Best TV/Screen for 21:9 aspect ratio? Hardware?


#1

Hi all,

I was wondering.
Last week-end, with my girls playing Tomb Raider, we decided to watch a Lara Croft movie and I noticed that the black bars on top and bottom really are a shame for our Home-cinema setup.
Checking out the reason, I noticed that most movies are done for 29:1 (current 2.35:1 or 2.40:1 aspect ratio). Our own TV being quite old, I told myself there must be something on the market dealing with it.
However, after browsing the Web for about an hour, I didn’t find anything that would display me in hardware a 2.35:1 or 2.40:1 aspect ratio where we don’t have the black bars. They all do Full HD

I know that I could get rid of these by configuring the TV/Display/Aspect ratio - but I paid for a BlueRay, I paid for a TV - and I’d like these to play together nicely without “giving” away half of the screen to black bars…
That is just insanely stupid…

So my question to you folks - anyone found/uses something that decently displays the said aspect ratio correctly without giving away half of the screen to black bars? What’s your take on this, what’s your setup - why is it good/bad?

Thx for any comments, hints etc. :}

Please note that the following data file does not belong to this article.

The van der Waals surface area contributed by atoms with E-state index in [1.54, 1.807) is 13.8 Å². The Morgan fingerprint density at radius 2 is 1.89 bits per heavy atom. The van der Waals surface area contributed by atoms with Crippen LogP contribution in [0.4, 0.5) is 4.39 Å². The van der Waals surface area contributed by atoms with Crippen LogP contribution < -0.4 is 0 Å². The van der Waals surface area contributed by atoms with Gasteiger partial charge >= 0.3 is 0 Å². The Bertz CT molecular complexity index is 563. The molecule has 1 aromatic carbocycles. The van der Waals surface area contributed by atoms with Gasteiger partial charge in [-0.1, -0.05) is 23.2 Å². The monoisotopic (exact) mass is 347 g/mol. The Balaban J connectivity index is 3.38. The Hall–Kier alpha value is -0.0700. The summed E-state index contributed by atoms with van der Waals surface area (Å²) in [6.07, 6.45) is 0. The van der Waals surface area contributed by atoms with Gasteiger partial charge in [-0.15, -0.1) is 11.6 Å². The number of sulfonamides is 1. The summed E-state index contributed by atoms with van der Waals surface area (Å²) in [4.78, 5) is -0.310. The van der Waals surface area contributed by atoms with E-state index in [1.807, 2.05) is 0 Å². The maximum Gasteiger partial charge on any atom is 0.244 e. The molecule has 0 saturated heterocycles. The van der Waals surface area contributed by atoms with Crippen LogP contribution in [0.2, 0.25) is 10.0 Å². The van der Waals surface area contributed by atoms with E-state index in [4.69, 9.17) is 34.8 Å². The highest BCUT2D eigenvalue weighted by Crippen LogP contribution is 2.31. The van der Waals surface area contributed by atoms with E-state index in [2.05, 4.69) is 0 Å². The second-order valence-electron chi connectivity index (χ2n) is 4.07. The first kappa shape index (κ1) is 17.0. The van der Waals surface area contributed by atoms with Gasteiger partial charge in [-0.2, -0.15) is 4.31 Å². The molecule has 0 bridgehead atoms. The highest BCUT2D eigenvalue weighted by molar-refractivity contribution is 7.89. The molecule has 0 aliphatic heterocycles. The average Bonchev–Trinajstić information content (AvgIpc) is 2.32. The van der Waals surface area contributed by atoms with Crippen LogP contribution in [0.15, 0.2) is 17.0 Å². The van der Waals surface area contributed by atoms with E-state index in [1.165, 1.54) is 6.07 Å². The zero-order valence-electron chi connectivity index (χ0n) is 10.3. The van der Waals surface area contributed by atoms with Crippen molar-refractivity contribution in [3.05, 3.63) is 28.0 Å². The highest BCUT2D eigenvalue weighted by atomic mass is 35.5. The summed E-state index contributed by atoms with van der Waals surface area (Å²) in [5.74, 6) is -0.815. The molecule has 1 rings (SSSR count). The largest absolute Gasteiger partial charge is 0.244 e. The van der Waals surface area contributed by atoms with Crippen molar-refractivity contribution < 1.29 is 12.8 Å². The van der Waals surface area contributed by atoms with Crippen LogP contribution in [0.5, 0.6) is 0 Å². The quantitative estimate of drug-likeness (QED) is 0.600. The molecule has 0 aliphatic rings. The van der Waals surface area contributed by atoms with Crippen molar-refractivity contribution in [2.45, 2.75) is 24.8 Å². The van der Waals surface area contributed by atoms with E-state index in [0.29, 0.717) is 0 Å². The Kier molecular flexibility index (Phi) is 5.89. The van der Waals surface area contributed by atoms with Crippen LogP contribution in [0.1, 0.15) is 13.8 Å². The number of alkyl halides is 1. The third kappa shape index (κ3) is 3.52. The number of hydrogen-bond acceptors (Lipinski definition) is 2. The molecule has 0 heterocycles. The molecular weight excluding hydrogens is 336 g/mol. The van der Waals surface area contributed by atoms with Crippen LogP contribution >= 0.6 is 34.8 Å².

#2

How would that be possible?

Full HD = 1920x1080 which is 16:9. This is used for TV-shows but also some movies.
As you said, a lot of movies are 2.35:1 or 2.40:1 which is roughly 1920x800 or 21:9

So basicly you want a TV that doesn’t show black bars for 21:9 content but also is able to show 16:9 content without loss of any pixel?

If you want something where the black borders don’t show, I guess a projector would be the closest to that.


#3

No. I want a TV that shows me a Movie without these bars.
TVShows - not really interested in these.


#4

There are some 21:9 TV’s but I they are not that common (and probably because of that more expensive). What will you do when you want to watch a 16:9 movie because there are a lot of those as well. You’ll be stuck with black borders to the left and right in stead of top and bottom…


#5